One of the characteristics of situations of discrimination is that many times those who suffer it do not have the necessary means to report this injustice.
And there are certain conditions in which we are not even in a position to organize in a sufficiently large and well-managed number of people so that the voices of the victims are heard loud and clear, as well as their demands. Ageism, or age discrimination, is one of the clearest examples of this.. Let’s see what it consists of and in what ways it is reflected in everyday life.
- Related article: “The 16 types of discrimination (and their causes)”
What is ageism?
In itself, ageism is a fairly simple concept, and its definition could be simply this: discrimination against older people, that is, who belong to the fourth and third age. And just as happens with racism or sexism, in ageism there are large groups of the population who are alienated from making the most important decisions, so it seems that other generations have “colonized” their living environments. .
Furthermore, ageism is a problem that occurs in practically all cultures. Although in Western countries aging people are not abandoned to die without consuming the community’s resources, it is true that older people continue to be subjected to clearly discriminatory measures and attitudes.
Examples of ageism in our daily lives
Below you can see some expressions of ageism that are so common that many of them pass as normal.
1. The lack of representation on television and film
Beyond politics, practically any content that is broadcast on television or shown in cinemas has a clear lack of representation of older people. Either they appear very little, or they do not have an important role in what is being told. The reason is that in media so based on image, old age does not sell because it is considered unsightly.
Thus, older people lack references and They do not have figures that make their own problems and situation visible..
2. Architectural barriers
Another aspect that clearly discriminates against older people is the presence of architectural barriers, such as steep stairs or the absence of public transportation in spaces where it is difficult to walk.
3. Labor discrimination
One of the clearest signs of ageism is the discrimination suffered by many older people who want to work and who have the ability to do it well. The simple fact of passing a certain age is a complete refusal to be hired, or which means that it is difficult to get out of unemployment. Furthermore, this Even people who have not yet reached the age of 60 suffer from it..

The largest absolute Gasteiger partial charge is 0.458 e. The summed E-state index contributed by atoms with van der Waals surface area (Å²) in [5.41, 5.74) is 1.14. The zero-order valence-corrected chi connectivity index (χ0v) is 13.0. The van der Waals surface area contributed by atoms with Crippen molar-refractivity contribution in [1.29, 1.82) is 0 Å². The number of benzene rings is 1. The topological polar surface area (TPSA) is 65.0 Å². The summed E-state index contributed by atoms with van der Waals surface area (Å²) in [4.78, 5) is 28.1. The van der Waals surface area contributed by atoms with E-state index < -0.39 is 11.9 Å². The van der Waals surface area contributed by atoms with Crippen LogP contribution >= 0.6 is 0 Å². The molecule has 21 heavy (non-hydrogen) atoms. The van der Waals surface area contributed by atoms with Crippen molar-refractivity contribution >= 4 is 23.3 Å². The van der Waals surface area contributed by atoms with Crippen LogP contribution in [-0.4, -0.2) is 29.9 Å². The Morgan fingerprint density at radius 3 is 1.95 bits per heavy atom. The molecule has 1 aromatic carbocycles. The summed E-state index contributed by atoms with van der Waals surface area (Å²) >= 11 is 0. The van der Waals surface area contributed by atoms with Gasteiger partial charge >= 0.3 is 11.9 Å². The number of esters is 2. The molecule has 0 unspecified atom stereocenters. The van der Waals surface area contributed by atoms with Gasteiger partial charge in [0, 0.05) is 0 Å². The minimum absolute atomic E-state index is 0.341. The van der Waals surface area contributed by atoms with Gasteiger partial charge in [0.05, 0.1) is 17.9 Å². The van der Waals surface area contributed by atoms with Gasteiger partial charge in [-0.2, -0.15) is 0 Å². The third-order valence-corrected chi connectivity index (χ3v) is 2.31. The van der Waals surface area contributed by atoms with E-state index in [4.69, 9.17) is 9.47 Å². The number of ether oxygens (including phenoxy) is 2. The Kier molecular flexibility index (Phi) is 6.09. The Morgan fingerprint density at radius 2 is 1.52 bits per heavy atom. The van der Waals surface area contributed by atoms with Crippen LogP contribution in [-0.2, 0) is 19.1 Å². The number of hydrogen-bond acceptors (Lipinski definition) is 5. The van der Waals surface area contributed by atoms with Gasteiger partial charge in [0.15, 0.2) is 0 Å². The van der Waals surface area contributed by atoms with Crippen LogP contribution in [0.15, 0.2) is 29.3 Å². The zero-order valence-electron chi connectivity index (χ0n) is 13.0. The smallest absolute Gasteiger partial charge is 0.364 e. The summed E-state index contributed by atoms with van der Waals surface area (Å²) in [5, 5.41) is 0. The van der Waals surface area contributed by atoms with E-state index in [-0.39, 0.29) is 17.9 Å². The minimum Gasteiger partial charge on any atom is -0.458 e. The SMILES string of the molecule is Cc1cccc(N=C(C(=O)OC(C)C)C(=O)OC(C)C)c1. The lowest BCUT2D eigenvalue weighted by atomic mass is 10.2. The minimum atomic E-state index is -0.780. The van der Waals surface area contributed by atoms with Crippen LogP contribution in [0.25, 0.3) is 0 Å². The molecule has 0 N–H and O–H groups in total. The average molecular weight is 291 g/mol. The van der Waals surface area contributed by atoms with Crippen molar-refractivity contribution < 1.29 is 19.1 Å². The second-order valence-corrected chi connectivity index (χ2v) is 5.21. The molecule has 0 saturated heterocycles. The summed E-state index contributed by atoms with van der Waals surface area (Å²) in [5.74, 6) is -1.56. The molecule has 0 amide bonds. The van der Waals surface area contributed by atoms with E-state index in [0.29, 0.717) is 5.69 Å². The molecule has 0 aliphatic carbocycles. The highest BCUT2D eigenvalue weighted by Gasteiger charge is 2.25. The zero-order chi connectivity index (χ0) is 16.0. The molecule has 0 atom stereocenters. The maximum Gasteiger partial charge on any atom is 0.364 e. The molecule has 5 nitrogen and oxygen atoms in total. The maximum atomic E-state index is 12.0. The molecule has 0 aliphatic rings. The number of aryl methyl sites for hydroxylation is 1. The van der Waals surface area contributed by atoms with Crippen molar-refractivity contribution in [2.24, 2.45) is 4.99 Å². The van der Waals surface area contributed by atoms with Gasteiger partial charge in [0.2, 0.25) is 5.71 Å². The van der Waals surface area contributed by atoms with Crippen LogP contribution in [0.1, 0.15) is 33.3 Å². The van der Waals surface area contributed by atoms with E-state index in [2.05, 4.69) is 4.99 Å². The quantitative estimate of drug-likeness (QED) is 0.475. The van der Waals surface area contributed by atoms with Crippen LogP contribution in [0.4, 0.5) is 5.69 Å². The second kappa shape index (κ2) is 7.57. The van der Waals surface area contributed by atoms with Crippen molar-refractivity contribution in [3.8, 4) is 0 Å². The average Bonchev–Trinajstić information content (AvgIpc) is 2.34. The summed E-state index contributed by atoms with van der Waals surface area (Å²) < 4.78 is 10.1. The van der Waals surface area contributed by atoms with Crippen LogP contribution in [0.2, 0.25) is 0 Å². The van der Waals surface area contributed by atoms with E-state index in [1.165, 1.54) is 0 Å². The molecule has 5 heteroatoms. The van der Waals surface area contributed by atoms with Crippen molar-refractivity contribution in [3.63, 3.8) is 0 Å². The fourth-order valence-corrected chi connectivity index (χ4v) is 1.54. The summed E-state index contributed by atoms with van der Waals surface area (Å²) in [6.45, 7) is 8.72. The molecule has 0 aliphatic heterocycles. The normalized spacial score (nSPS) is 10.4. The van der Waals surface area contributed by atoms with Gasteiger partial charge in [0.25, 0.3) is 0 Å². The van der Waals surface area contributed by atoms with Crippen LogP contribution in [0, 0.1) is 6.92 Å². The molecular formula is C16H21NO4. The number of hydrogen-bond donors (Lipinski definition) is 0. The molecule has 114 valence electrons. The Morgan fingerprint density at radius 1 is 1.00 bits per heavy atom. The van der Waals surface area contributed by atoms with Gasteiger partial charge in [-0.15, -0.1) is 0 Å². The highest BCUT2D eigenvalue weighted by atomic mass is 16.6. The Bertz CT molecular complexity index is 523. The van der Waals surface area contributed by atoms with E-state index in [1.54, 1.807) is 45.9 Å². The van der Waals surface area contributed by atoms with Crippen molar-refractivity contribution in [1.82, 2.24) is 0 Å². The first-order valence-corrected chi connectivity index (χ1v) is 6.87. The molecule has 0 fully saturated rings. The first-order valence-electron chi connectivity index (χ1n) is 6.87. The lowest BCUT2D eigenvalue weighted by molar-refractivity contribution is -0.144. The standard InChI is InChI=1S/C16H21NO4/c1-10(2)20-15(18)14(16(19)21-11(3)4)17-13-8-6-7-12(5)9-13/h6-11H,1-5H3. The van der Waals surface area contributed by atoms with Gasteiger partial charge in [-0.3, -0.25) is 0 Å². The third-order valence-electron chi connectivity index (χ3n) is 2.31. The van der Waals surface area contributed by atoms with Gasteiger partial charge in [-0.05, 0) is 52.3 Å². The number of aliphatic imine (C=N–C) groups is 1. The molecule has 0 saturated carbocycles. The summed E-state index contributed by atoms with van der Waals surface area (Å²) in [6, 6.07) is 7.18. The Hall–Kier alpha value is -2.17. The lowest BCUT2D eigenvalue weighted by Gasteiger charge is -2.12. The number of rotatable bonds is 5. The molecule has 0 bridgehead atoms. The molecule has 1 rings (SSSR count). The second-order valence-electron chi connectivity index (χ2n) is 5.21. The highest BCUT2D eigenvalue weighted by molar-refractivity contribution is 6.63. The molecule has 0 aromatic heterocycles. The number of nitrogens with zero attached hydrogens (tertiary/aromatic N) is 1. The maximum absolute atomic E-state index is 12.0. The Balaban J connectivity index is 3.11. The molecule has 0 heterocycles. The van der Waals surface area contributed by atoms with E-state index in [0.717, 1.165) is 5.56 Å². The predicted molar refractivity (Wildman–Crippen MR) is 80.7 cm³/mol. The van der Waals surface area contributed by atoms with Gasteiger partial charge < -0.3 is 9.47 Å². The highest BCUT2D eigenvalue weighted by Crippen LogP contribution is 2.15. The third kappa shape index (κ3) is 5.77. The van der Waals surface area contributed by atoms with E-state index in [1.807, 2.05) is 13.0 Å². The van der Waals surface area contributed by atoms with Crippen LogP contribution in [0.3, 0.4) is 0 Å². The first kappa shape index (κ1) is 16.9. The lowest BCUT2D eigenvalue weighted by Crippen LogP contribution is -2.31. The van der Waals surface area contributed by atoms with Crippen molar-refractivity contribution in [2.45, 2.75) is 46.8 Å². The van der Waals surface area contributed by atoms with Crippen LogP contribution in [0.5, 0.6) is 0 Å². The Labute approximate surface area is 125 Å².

On the other hand, since older people often live more isolated than people of other age groups due to their lack of training in new technologies and problems related to architectural barriers, their political organization is complicated.
4. The stigmatization of sexuality in older people
This point is quite similar to the first, since it is based on an ageist consideration of what is aesthetic and what is unsightly. Nudity and intimacy of older people is considered unsightly, and consequently its expression is socially reprimanded, either with clear rejection or with ridicule. Old age is conceived as a life stage in which you have to worry about things other than sex; Of course, those who support it are always young or middle-aged people, who can enjoy the privilege of living their sexuality openly.
- Related article: “Sexuality in Aging: older people also have sexual relations”
Old age is seen as equivalent to ignorance and an almost absolute lack of the ability to think. That is why in practice it is very common Treat those who have entered old age as if they were children They were only a few years old and were learning how the world works. This, of course, is another example of ageism that can pass for a simple well-intentioned willingness to help others.
- Related article: “Ableism: discrimination against functional diversity”
6. Control of your living conditions
Many older people are seen as incapable of making decisions for themselves and, therefore, dependent on others for guidance. That is to say, age itself is used as an excuse to restrict their freedom.
Types of ageism
Discrimination based on age occurs at both a personal and institutional level.
It consists of beliefs, attitudes and prejudices that in practice harm older people. For example, the belief that older people should not be able to vote.
It is a type of discrimination that is materially present in objective aspects of how society functions. For example, in the policy of institutionalization in centers for the elderly, which can sometimes go against the will of older people, or in laws that put the unemployed older people in a situation of clear vulnerability.